The completion of rail projects between India and Nepal has been delayed for quite some time now. Primarily aided by the Indian government, the Janakpur-Jayanagar railway line is yet to be inaugurated, that could facilitate easy trade and movement between the two countries. At present, this line is completely out of use which could provide a very access to the migrants and also the workers who are on the other side of the border. The present meeting between the heads of the two countries must bring out the best of this opportunity that can foster better ties for economic development.
India has provided USD 2.49 million to Nepal for the construction of postal highway across the Indo-Nepal border. This highway is designated for the transportation of postal mail. It is also known as Hulaki Rajmarg which runs across the Terai region of Nepal, from Bhadrapur in the east to Dudhaura in the west, cutting across the entire width of the country. The project is yet to be completed.
The transfer of energy is also very important through the pipelines that are present. The Raxaul- Amlekhgunj pipeline is one such instance. As of now, all the transfer is via road connectivity and thus the Indian Oil and the Nepal Oil Corp have been making plans of collaborating together to create a more conducive environment of interaction. Through this system, petrol, diesel and also cooking gas can have its supply in a more uninterrupted manner. In this context, the Patna-Motihari-Amlekganj Pipeline has prospects of being built. Through this pipeline, fuel can travel from Barauni as well as Haldia Refinery. Indian Oil has been supplying fuel to Nepal since 1974.
Improvement in infrastructure as well as resources at customs stations is very important to ease and enhance the flow of trade and people. This is especially important for the busiest border points between India and Nepal at the Raxaul-Birgunj border point. Moreover, mutual understanding and acknowledgment of each other’s certification process is required to break the existing deadlocks. The certification process throws up a number of problems which often results in goods having to wait longer hours at the borders and even perishing due to this. Governments therefore must take the initiative in resolving this issue to improve trade.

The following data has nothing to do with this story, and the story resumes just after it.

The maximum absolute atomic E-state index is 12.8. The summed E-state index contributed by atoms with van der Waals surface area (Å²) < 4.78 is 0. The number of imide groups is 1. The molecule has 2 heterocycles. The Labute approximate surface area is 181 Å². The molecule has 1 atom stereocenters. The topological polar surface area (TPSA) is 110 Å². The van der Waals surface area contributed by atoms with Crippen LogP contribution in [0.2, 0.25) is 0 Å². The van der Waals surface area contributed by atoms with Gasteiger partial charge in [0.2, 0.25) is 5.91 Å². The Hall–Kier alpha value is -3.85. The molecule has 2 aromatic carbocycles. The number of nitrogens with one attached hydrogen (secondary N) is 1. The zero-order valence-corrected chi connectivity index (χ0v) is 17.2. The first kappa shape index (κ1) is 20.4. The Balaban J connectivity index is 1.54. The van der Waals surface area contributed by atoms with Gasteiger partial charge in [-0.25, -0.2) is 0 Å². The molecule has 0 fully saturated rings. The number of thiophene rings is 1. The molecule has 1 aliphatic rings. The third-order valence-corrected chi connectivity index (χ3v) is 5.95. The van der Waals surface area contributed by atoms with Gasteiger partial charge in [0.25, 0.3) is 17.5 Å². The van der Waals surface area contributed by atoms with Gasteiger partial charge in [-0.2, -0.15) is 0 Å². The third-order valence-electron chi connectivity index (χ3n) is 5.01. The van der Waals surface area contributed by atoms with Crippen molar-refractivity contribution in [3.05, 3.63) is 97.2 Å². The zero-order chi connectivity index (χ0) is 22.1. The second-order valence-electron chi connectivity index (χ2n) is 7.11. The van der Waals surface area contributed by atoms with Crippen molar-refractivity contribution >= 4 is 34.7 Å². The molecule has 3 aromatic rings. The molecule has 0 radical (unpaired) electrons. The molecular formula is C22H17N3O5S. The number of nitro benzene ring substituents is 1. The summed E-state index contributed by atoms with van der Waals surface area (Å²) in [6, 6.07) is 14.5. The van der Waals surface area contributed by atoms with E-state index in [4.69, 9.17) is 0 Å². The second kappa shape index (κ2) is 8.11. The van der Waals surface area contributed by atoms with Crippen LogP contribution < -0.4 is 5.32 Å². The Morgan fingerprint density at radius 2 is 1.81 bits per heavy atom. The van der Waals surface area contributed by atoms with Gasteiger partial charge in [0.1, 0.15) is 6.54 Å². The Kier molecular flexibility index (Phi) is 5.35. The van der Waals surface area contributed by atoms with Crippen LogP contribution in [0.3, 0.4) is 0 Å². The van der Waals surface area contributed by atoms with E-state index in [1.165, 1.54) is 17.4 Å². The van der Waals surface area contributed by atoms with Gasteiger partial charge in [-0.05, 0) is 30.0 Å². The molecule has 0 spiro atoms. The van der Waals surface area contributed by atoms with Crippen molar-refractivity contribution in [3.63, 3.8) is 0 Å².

The Nepalese economy has been tremendously impacted by the steps of demonetisationtaken by the India government, in 2016. Though illegal, the Indian rupees, as an important medium of transaction are accepted in every part of the country. This is especially true in the bordering Terai region, where this currency is used more frequently in comparison to the Nepali rupee for trade and commerce with India. As of now, there is no clarity on the destiny of the withdrawn Rs. 500 and Rs. 1000 Indian currency notes, while the new Indian currency has been deemed illegal for exchange. It has been reported that Nepal Rastra Bank, the central bank of the country, has taken up with the Reserve Bank of India (RBI) the issue of banned Indian currency notes that Nepalis possess. The Indian government had earlier assured Nepal of exchanging the invalid notes. However, the issue still remained unresolved.
As a landlocked country Nepal is in need of access to the Bay of Bengal. More so, the BIMSTEC (Bay of Bengal Initiative for Multi-Sectoral Technical and Economic Cooperation) is the only multilateral platform for Nepal to strengthen Nepla’s ties with the South East Asian countries. In order to make its presence felt in South East Asia and also to accommodate its trade and transit through India, Nepal has to tread carefully. Thus, it is extremely important for Nepal to bring about a fine balance between India and China. On the other side, India will intend to request Oli to host the fourth summit of the BIMSTEC.
Thus, along with connectivity projects and several other areas of mutual collaboration, leaving behind the past, the two countries can come together. With Nepal trying to create its own independent identity, it is also important for India to welcome the same. Thus, with further political stability, better diplomatic ties and mutual confidence, a threshold of new maturity can emerge between India and Nepal.
This Commentary originally appeared in The Dialogue.
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Anasua Basu Ray Chaudhury is Senior Fellow with ORF’s Neighbourhood Initiative. She is the Editor, ORF Bangla. She specialises in regional and sub-regional cooperation in ...Read More +